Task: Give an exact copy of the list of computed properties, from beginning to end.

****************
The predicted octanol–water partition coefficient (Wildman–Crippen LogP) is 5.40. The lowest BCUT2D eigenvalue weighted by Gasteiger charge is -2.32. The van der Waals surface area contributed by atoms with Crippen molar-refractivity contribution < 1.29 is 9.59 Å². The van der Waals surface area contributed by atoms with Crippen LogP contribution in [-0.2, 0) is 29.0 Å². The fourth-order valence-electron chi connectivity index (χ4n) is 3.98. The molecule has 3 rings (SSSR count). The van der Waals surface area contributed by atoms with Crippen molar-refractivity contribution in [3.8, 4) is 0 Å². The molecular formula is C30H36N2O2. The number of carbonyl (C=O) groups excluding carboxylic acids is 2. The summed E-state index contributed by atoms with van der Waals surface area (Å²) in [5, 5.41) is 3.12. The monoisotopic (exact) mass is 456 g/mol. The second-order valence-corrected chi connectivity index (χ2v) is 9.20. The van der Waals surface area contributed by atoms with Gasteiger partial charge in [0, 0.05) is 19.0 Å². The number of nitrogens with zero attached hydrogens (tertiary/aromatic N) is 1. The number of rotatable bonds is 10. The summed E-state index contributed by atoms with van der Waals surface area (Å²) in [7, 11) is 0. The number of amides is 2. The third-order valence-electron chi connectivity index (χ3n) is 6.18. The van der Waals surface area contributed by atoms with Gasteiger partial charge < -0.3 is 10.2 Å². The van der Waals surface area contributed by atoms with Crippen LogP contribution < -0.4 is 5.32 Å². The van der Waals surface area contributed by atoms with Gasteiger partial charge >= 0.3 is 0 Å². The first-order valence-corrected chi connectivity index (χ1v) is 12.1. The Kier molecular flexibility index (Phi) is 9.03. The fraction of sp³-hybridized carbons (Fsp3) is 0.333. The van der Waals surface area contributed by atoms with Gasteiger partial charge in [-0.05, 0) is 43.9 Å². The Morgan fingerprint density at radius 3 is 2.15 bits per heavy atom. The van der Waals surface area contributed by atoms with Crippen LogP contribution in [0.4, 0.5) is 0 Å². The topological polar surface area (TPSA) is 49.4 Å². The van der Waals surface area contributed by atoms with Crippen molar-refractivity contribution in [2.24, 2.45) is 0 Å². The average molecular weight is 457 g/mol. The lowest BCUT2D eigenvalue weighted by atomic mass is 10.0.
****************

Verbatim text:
The predicted octanol–water partition coefficient (Wildman–Crippen LogP) is 5.40. The lowest BCUT2D eigenvalue weighted by Gasteiger charge is -2.32. The van der Waals surface area contributed by atoms with Crippen molar-refractivity contribution < 1.29 is 9.59 Å². The van der Waals surface area contributed by atoms with Crippen LogP contribution in [-0.2, 0) is 29.0 Å². The fourth-order valence-electron chi connectivity index (χ4n) is 3.98. The molecule has 3 rings (SSSR count). The van der Waals surface area contributed by atoms with Crippen molar-refractivity contribution in [3.8, 4) is 0 Å². The molecular formula is C30H36N2O2. The number of carbonyl (C=O) groups excluding carboxylic acids is 2. The summed E-state index contributed by atoms with van der Waals surface area (Å²) in [5, 5.41) is 3.12. The monoisotopic (exact) mass is 456 g/mol. The second-order valence-corrected chi connectivity index (χ2v) is 9.20. The van der Waals surface area contributed by atoms with Gasteiger partial charge in [0, 0.05) is 19.0 Å². The number of nitrogens with zero attached hydrogens (tertiary/aromatic N) is 1. The number of rotatable bonds is 10. The summed E-state index contributed by atoms with van der Waals surface area (Å²) in [7, 11) is 0. The number of amides is 2. The third-order valence-electron chi connectivity index (χ3n) is 6.18. The van der Waals surface area contributed by atoms with Gasteiger partial charge < -0.3 is 10.2 Å². The van der Waals surface area contributed by atoms with Crippen LogP contribution < -0.4 is 5.32 Å². The van der Waals surface area contributed by atoms with Gasteiger partial charge >= 0.3 is 0 Å². The first-order valence-corrected chi connectivity index (χ1v) is 12.1. The Kier molecular flexibility index (Phi) is 9.03. The fraction of sp³-hybridized carbons (Fsp3) is 0.333. The van der Waals surface area contributed by atoms with Gasteiger partial charge in [-0.05, 0) is 43.9 Å². The Morgan fingerprint density at radius 3 is 2.15 bits per heavy atom. The van der Waals surface area contributed by atoms with Crippen LogP contribution in [0.4, 0.5) is 0 Å². The topological polar surface area (TPSA) is 49.4 Å². The van der Waals surface area contributed by atoms with Crippen molar-refractivity contribution in [2.24, 2.45) is 0 Å². The average molecular weight is 457 g/mol. The lowest BCUT2D eigenvalue weighted by atomic mass is 10.0.